you rung? A lady does not open the door to men who beat on it. Gentlemen
usually ring; I thought it might be stragglers pounding." "Well," growing
much blander, "we are going to send you some wagons to move; you must get
ready." "with pleasure, if you have selected a house for me. This is too
large; it does not suite me" "No, I didn't find a house for you." "You
surely don't expect me to run about in the dust and shelling to look for
it, and Mr. L_ is too busy." "Well, maham, then we must share the house.
We will take the lower floor." "I prefer to keep the lower floor myself;
you surely don't expect me to go up and down stairs when you are so light
and more able to do it." He walked through the hall, trying the doors.
"What room is that?" - "The parlor." "And this?" - "My bedroom." "And this?"
- "The dining room." "Well, madam, we'll find you a house and then come
and take this." "Thank you, colonel; I shall be ready when you find the
house. Good-morning, sir." I heard him say as he ran down the steps, "We
must go back, captain; you see I didn't know they were this kind of people."
Of course the orderly had lied in the beginning to scare me, for General
P_ is too far away from Vicksburg to send an order. He is looking about
for General Grant. We are told he has gone out to beat Johnston; and together
they expect to annihilate Grant's army and free Vicksburg forever. There
is now a general hospital opposite this house and a small-pox hospital
next door. War, famine, pestilence, and fire surround us. Every day the
band plays in front of the small-pox hospital. I wonder if it is to keep
up their spirits? One would suppose quiet would be more cheering.
May 17th. - Hardly
was our scanty breakfast over this morning when a hurried ring drew us
both to the door. Mr. J_, one of H_'s assistants, stood there in high excitement.
"Well, Mr. L_, they are upon us; the Yankees will e here by this evening."
"What do you mean?" "That Pemberton has been whipped at Baker's Creek and
Bib Black, and his army are running back her as fast as they can come and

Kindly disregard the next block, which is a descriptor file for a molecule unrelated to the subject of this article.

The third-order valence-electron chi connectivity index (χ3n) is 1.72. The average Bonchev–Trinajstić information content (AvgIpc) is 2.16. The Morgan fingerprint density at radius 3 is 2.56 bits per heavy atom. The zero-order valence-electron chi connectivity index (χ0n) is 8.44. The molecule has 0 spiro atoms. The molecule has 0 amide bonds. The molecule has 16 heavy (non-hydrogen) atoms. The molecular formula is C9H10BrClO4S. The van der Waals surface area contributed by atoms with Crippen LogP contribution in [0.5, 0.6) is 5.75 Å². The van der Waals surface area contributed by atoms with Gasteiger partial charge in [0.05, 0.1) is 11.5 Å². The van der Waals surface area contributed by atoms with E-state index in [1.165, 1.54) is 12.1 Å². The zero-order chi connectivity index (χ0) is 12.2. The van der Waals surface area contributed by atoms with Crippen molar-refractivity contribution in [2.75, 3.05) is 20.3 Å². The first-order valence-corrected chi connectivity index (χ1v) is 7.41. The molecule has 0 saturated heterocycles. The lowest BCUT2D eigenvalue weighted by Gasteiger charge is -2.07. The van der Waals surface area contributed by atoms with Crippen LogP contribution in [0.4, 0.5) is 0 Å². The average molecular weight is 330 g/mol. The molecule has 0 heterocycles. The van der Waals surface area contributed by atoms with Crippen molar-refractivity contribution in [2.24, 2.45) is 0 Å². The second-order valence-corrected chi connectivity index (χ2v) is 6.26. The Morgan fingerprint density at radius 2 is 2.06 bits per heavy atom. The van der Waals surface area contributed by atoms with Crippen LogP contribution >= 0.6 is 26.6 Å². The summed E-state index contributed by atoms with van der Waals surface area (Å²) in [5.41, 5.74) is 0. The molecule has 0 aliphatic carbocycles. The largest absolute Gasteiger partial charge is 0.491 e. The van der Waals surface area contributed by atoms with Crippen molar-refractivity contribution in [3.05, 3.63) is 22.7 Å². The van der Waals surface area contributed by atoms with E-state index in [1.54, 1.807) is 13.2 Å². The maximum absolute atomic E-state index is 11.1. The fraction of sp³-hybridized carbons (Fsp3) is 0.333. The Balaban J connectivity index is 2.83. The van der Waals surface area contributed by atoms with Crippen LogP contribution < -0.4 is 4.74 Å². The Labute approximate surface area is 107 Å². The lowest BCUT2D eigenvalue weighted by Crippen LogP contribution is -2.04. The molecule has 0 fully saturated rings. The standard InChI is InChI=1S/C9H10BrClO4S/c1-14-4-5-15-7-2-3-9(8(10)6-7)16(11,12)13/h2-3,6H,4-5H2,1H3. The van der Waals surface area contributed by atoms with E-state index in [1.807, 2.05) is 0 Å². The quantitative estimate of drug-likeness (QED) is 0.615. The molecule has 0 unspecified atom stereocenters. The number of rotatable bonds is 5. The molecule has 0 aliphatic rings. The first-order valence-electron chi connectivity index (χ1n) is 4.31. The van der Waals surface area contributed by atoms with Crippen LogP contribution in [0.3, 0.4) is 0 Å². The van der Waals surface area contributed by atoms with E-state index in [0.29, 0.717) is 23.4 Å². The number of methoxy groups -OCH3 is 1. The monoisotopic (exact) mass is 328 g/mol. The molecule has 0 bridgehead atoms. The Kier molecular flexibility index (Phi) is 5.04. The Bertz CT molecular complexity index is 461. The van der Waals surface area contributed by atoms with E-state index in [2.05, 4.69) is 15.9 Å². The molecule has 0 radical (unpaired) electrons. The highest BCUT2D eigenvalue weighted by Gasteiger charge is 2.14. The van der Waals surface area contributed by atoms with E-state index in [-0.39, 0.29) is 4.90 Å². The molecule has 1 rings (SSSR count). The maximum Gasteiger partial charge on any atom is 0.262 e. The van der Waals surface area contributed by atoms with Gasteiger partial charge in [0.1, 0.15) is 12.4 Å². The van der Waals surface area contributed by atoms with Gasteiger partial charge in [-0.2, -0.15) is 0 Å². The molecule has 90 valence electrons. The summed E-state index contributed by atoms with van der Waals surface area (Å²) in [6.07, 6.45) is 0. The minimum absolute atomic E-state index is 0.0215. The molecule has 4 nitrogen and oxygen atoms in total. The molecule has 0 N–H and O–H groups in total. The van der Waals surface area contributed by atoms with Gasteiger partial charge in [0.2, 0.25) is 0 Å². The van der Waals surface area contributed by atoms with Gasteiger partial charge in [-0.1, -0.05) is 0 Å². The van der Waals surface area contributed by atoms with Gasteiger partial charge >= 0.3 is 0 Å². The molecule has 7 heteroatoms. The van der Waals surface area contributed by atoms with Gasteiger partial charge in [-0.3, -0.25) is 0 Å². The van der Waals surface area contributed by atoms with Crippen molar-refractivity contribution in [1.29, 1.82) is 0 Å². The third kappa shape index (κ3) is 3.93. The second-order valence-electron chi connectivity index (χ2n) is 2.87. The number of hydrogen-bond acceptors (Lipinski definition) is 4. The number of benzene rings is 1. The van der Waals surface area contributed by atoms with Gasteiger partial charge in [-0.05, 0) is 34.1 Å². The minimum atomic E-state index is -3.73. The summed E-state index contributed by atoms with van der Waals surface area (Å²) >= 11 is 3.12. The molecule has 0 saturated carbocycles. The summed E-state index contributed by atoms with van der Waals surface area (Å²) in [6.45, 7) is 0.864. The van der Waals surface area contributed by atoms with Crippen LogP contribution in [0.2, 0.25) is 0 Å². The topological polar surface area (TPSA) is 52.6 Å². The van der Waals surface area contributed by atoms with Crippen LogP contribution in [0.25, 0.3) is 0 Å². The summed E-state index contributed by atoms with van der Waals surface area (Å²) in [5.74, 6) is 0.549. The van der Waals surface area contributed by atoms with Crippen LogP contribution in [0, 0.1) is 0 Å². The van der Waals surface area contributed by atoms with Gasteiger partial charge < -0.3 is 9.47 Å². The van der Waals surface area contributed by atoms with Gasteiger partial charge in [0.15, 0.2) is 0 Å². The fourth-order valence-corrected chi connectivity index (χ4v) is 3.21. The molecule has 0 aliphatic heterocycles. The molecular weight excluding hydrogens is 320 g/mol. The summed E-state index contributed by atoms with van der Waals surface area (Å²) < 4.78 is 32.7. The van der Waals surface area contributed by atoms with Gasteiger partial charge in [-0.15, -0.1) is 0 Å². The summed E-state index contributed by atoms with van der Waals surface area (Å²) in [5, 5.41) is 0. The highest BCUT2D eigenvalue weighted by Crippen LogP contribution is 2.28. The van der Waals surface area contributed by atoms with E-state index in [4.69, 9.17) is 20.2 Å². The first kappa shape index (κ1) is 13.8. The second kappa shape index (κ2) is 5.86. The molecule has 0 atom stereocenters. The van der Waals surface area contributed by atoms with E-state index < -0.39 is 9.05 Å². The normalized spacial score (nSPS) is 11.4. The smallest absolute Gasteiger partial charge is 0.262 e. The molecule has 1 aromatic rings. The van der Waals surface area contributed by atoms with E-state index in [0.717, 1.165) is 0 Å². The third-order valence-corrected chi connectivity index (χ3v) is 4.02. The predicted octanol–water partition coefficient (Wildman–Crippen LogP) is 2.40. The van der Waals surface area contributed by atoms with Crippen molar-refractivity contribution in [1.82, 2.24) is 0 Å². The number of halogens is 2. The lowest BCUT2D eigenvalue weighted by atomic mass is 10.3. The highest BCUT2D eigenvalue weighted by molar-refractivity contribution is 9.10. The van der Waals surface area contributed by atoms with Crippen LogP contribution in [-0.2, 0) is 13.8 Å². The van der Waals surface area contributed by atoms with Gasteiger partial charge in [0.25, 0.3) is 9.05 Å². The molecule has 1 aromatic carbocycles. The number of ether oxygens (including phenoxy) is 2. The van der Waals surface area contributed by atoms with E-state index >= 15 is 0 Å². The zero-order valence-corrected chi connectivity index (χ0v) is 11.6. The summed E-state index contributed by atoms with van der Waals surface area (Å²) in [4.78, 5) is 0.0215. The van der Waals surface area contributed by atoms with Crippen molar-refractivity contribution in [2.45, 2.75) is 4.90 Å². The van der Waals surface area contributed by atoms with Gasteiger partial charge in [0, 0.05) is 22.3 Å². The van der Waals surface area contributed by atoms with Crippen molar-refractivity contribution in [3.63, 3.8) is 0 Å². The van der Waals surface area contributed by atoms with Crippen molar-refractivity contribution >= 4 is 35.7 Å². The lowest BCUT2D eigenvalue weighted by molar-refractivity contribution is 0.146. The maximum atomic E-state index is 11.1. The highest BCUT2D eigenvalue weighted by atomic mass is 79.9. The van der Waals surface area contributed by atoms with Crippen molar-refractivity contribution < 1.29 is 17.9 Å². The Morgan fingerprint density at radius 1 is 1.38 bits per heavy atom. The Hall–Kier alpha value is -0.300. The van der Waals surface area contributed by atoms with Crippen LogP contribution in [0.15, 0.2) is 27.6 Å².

the Yanks after them, in such numbers nothing can stop them. Hasn't Pemberton
acted like a fool?" "He may not be the only one to blame," replied H_.
"They're coming along the Bib B. road and my folks went down there to be
safe, you know; now they're right in it.
I hear you can't see the armies
for the dust; never was anything else known like it. But I must go and
try to bring my folks back here." What struck us both was the absence of
that concern to be expected, and a sort of relief or suppressed pleasure.
After twelve sound worn-out looking men sat down under the window. "What
is the news?" I inquired. "Ritreat, ritreat! [sic]" they said, in broken
English - they were Louisiana Acadians. About three o'clock the rush began.
I shall never forget that woful [sic] sight of a beaten demoralized army
that came rushing back, - humanity in the last throes of endurance. Wan,
hallow-eyed, ragged, footsore, bloody, the men limped along unarmed, but
followed by siege-guns, ambulances, gun-carriages, and wagons in aimless
confusion. At twilight two or three bands on the corn played Dixie, Bonnie
Blue Flag, and son on, and rums began to beat all about; I suppose they
were rallying the scattered army.
May 28th. - Since
that day the regular siege has continued. We are utterly cut off from the
world, surrounded by a circle of fire. Would it be wise like the scorpion
to sting ourselves to death? The fiery shower of shells goes on day and
night. H_’s occupation, of course, is gone, his office closed. Every man
has to carry a pass in his pocket. People do nothing but eat what they
can get, sleep when they can, and dodge the shells. There are three intervals
when the shelling stops, either for the guns to cool or for the gunner's
meals, I suppose, - about eight in the morning, and the same in the evening,
and at noon. In that time we have both to prepare and eat ours. Clothing
cannot be washed or anything else done. On the 19th and 22d, when the assaults
were made on the lines, I watched the soldiers cooking on the green opposite.
The half-spent balls coming all the way from those lines were flying so
thick that they were obliged to dodge at every turn. At all the caves I
could see from my high perch, people were sitting, eating their poor suppers
at the cave doors, ready to plunge in again. As the first shell again flew
they dived, and not a human being was visible. The sharp crackle of musketry-firing
was a strong contrast to the scream of the bombs. I think all the dogs